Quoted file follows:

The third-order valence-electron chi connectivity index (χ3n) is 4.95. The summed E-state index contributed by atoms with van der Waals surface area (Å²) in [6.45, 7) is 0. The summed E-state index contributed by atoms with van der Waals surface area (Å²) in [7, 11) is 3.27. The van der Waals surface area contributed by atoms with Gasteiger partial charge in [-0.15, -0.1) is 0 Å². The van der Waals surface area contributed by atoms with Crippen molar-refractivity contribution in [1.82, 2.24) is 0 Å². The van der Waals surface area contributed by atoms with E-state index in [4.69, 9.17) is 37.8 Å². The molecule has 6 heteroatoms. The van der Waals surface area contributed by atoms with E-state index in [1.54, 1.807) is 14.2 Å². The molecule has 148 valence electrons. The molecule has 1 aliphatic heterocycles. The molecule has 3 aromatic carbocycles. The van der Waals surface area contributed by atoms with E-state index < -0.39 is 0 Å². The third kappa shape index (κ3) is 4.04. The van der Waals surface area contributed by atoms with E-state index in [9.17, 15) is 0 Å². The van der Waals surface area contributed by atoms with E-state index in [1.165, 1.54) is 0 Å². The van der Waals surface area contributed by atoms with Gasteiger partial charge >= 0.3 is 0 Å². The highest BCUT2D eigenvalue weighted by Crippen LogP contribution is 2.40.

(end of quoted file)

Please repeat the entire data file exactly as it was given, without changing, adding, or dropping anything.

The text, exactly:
The third-order valence-electron chi connectivity index (χ3n) is 4.95. The summed E-state index contributed by atoms with van der Waals surface area (Å²) in [6.45, 7) is 0. The summed E-state index contributed by atoms with van der Waals surface area (Å²) in [7, 11) is 3.27. The van der Waals surface area contributed by atoms with Gasteiger partial charge in [-0.15, -0.1) is 0 Å². The van der Waals surface area contributed by atoms with Crippen molar-refractivity contribution in [1.82, 2.24) is 0 Å². The van der Waals surface area contributed by atoms with E-state index in [4.69, 9.17) is 37.8 Å². The molecule has 6 heteroatoms. The van der Waals surface area contributed by atoms with E-state index in [1.54, 1.807) is 14.2 Å². The molecule has 148 valence electrons. The molecule has 1 aliphatic heterocycles. The molecule has 3 aromatic carbocycles. The van der Waals surface area contributed by atoms with E-state index < -0.39 is 0 Å². The third kappa shape index (κ3) is 4.04. The van der Waals surface area contributed by atoms with E-state index in [9.17, 15) is 0 Å². The van der Waals surface area contributed by atoms with E-state index in [1.165, 1.54) is 0 Å². The van der Waals surface area contributed by atoms with Gasteiger partial charge >= 0.3 is 0 Å². The highest BCUT2D eigenvalue weighted by Crippen LogP contribution is 2.40.